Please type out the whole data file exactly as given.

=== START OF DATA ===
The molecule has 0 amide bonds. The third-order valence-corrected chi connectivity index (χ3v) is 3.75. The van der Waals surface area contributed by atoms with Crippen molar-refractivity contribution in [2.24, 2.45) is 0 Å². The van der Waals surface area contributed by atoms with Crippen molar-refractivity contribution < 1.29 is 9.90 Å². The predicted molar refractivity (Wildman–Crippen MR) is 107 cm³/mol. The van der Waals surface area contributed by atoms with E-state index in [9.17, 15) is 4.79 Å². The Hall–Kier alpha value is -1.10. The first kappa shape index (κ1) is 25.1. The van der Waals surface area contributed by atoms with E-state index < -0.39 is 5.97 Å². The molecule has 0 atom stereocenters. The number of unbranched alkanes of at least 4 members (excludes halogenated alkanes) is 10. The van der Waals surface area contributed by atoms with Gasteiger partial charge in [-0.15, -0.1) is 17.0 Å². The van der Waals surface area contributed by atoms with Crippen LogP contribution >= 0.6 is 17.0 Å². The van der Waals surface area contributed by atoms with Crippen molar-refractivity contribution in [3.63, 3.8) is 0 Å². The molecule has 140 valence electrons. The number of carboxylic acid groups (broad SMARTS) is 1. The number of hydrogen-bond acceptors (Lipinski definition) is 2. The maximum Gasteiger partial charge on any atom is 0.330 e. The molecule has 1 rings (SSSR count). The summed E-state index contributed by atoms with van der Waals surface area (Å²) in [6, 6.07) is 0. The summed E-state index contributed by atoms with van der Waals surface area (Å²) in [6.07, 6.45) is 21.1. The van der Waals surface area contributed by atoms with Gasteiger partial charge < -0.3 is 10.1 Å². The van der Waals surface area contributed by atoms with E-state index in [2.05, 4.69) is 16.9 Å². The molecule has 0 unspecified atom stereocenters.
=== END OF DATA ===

The molecule has 0 amide bonds. The third-order valence-corrected chi connectivity index (χ3v) is 3.75. The van der Waals surface area contributed by atoms with Crippen molar-refractivity contribution in [2.24, 2.45) is 0 Å². The van der Waals surface area contributed by atoms with Crippen molar-refractivity contribution < 1.29 is 9.90 Å². The predicted molar refractivity (Wildman–Crippen MR) is 107 cm³/mol. The van der Waals surface area contributed by atoms with E-state index in [9.17, 15) is 4.79 Å². The Hall–Kier alpha value is -1.10. The first kappa shape index (κ1) is 25.1. The van der Waals surface area contributed by atoms with E-state index < -0.39 is 5.97 Å². The molecule has 0 atom stereocenters. The number of unbranched alkanes of at least 4 members (excludes halogenated alkanes) is 10. The van der Waals surface area contributed by atoms with Gasteiger partial charge in [-0.15, -0.1) is 17.0 Å². The van der Waals surface area contributed by atoms with Crippen LogP contribution >= 0.6 is 17.0 Å². The van der Waals surface area contributed by atoms with Crippen molar-refractivity contribution in [3.63, 3.8) is 0 Å². The molecule has 140 valence electrons. The number of carboxylic acid groups (broad SMARTS) is 1. The number of hydrogen-bond acceptors (Lipinski definition) is 2. The maximum Gasteiger partial charge on any atom is 0.330 e. The molecule has 1 rings (SSSR count). The summed E-state index contributed by atoms with van der Waals surface area (Å²) in [6, 6.07) is 0. The summed E-state index contributed by atoms with van der Waals surface area (Å²) in [6.07, 6.45) is 21.1. The van der Waals surface area contributed by atoms with Gasteiger partial charge < -0.3 is 10.1 Å². The van der Waals surface area contributed by atoms with E-state index in [2.05, 4.69) is 16.9 Å². The molecule has 0 unspecified atom stereocenters.